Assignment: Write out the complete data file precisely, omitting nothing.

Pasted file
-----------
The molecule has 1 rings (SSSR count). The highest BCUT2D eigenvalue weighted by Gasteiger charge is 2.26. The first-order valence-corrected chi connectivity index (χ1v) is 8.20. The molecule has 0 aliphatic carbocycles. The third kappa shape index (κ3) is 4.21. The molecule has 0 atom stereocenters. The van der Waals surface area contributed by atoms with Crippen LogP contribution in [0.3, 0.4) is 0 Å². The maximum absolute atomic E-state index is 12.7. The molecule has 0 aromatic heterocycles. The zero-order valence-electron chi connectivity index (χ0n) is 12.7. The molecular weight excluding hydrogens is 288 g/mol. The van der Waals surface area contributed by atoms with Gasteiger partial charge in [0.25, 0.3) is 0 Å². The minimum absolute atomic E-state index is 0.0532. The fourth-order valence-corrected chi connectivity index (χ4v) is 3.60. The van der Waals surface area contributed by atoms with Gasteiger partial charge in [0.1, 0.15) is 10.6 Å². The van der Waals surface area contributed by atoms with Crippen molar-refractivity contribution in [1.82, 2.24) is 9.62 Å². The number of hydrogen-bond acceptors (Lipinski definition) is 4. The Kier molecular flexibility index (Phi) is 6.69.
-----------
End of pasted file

The molecule has 1 rings (SSSR count). The highest BCUT2D eigenvalue weighted by Gasteiger charge is 2.26. The first-order valence-corrected chi connectivity index (χ1v) is 8.20. The molecule has 0 aliphatic carbocycles. The third kappa shape index (κ3) is 4.21. The molecule has 0 atom stereocenters. The van der Waals surface area contributed by atoms with Crippen LogP contribution in [0.3, 0.4) is 0 Å². The maximum absolute atomic E-state index is 12.7. The molecule has 0 aromatic heterocycles. The zero-order valence-electron chi connectivity index (χ0n) is 12.7. The molecular weight excluding hydrogens is 288 g/mol. The van der Waals surface area contributed by atoms with Gasteiger partial charge in [0.25, 0.3) is 0 Å². The minimum absolute atomic E-state index is 0.0532. The fourth-order valence-corrected chi connectivity index (χ4v) is 3.60. The van der Waals surface area contributed by atoms with Gasteiger partial charge in [0.1, 0.15) is 10.6 Å². The van der Waals surface area contributed by atoms with Crippen molar-refractivity contribution in [1.82, 2.24) is 9.62 Å². The number of hydrogen-bond acceptors (Lipinski definition) is 4. The Kier molecular flexibility index (Phi) is 6.69.